Pinar Gultekin1*, Umut Cakan2
1Department of Prosthodontics, Faculty of Dentistry, Istanbul University, Istanbul, Turkey
2Department of Prosthodontics, Faculty of Dentistry, Istanbul Medipol University, Istanbul, Turkey
Dr. Pinar Gultekin
Department of Prosthodontics
Faculty of Dentistry, Istanbul University
Tel no: 90 505 9333455
Fax no: 90 212 5344496
Article Type: Research Article
Manuscript ID: JDDM-1-109
Publisher: Boffin Access Limited
Journal Type: Open Access
Copyright: © 2018 Gultekin P et al.
Creative Commons Attribution 4.0
Gultekin P, Cakan U. Effect of Methacrylate-based Resin Cements on Tensile Bond Strength of Zirconia Copings on Zirconia Abutments. J Dents Dent Med. 2018 Jan;1(2):109
Purpose:The purpose of this study was to compare the retention of zirconia copings cemented onto zirconia implant abutments using four methacrylate-based resin cements and a temporary cement.
Materials and Methods:Fifty zirconia copings (Cercon Base) and 10 zirconia abutments (Procera Esthetic Abutments) were fabricated and cemented using four methacrylate-based resin cements and one temporary cement (n = 10). All copings were thermal cycled and the tensile bond strength of the copings was recorded using universal testing machine. One-way analysis of variance (ANOVA) and Tamhane’s T2 tests were used for statistical analysis.
Results:Retention values of different cements presented significant differences (P < 0.01). The methacrylate-based resin cements [Premier: 127,95 (± 19,18), Dentotemp: 110 (± 15,48), Cem-implant: 70,38 (± 12,11), Improv: 69,64 (± 16,63)] had more retention than the temporary cement [Tempbond:36,92 (±6,2)].With a higher percentage (78%), cement failure occurred at the cement/abutment interface and the cement remained mostly within the zirconia coping.
Conclusion:The cement type may have an influence on the retention of zirconia copings cemented onto zirconia implant abutments. The ranking of the methacrylate-based resin cements used, may direct the cement preference of a clinician in terms of providing desired retention.
Methacrylate-based cement; Tensile bond strength; Zirconia; Abutment; Coping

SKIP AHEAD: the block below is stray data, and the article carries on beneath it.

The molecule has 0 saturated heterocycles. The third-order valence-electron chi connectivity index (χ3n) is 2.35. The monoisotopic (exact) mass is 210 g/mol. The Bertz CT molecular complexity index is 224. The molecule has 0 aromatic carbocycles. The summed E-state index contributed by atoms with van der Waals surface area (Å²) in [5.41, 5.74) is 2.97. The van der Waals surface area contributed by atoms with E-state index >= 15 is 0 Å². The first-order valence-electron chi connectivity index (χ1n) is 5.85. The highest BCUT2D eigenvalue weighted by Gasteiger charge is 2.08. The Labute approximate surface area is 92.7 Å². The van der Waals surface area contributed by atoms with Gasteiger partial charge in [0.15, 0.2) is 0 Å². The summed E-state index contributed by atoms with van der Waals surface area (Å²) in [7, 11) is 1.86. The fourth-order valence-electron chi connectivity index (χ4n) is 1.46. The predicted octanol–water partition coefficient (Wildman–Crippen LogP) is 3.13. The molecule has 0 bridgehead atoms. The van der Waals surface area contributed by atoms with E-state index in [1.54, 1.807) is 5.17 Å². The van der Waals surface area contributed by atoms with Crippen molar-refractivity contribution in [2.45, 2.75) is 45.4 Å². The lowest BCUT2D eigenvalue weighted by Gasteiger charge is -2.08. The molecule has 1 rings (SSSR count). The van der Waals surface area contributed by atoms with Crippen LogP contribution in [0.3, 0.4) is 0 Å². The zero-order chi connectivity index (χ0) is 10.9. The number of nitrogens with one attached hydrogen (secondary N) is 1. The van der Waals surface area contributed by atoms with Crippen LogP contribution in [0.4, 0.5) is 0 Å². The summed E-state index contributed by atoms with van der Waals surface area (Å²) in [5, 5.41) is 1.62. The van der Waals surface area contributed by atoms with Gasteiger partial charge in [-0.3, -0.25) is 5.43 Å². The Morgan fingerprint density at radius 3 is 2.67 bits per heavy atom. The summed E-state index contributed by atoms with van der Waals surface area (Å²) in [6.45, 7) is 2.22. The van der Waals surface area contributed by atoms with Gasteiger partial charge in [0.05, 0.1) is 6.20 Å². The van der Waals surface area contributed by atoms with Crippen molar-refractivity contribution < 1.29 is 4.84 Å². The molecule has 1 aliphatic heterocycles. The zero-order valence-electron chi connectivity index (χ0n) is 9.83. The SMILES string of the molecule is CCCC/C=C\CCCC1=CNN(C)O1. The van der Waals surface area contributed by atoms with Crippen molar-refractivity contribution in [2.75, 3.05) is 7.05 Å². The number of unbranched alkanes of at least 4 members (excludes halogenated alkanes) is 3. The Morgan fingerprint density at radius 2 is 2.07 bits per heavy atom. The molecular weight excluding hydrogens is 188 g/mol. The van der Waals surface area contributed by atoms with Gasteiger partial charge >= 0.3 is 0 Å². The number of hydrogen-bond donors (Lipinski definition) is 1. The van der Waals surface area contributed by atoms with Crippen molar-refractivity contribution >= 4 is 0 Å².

Zirconia ceramics have been considered among the most promising restorative materials, because of its advantageous physical and mechanical properties . With the introduction of yttria-stabilized tetragonal zirconia polycrystal (Y-TZP), zirconia has been extensively used for the fabrication of implant-supported esthetic full veneer restorations . Today, as an alternative to titanium abutments, implant manufacturers recommend the use of zirconia abutments for better esthetic results in single anterior implant-supported restorations. Zirconia abutments can be either prefabricated or customly prepared in the dental laboratory by the technician or by CAD/CAM .
The advantages of zirconia abutments when compared to titanium were reported as less mucosal discoloration, less adhesion of bacteria and low cytotoxicity in human gingival fibroblasts [4-6]. Regardless of the clinical success reported for zirconia abutments in anterior and premolar regions, fracture of the abutments has been reported .
Implant supported fixed restorations can either be screw or cement-retained. The major advantage of screw-retained restorations over cement-retained restorations is retrievability which enables to interfere complications associated with abutment or superstructure . In order to overcome retrievability problem in cement-retained implant supported restorations, temporary cementation with conventional temporary cements is a common approach. The temporary cements produced for tooth borne fixed restorations dissolve in a relatively short period of clinical use which causes a decrease in mechanical retention, microbial proliferation and malodor in cement space .
Temporary cements with acrylic resin additives designed for long-term temporary cementation of implant supported restorations have been introduced to the market . Those products provide strong enough retention, but still allow the restorations to be easily removed without damage if required. To authors best knowledge, they have not been specifically named after or classified as a subgroup in cement classification yet. Even though they incorporate favorable properties of temporary and permanent cements their performance has not been thoroughly studied as a new group of cements. Therefore, evaluation of the tensile bond strength of methacrylate-based resin cements when used for cementation of zirconia copings onto zirconia implant abutments may be valuable.
The null hypothesis of this study was that there are no significant differences in retention of zirconia copings when cemented with different methacrylate-based resin cements onto zirconia implant abutments.
Ten zirconia abutments in 7.6 mm height and 6° axial taper (Procera Esthetic Abutment Nobel Replace RP, Nobel Biocare, Göteborg, Sweden) with 10 implant analogs (Implant Replica Nobel Replace RP, Nobel Biocare) were embedded into auto polymerizing acrylic resin blocks (Meliodent, Bayer Dental, Newburg, Germany) (Figure 1).
Esthetic Abutments were attached to their implant analogs with a 35Ncm torque by using a torque control device and scanned (Cercon Eye, DeguDent GmbH, Hanau, Germany). Fifty zirconia oxide copings (Cercon Base, DeguDent GmbH) with an occlusal loop and 20 µm cement space were fabricated by CAD/CAM machine (Cercon Brain, DeguDent GmbH). The copings were sintered (Cercon Heat, DeguDent GmbH) at 1350°C for 6 h. The accuracy of the zirconia copings were checked using a silicon disclosing medium (Fit Checker, GC Co., Tokyo, Japan) and adjusted onto the individual implant abutments. The inner surface of the copings were air abraded with 110 µm aluminum oxide particles for 10 s and ultrasonically cleaned in 96% isopropyl alcohol for 5 min .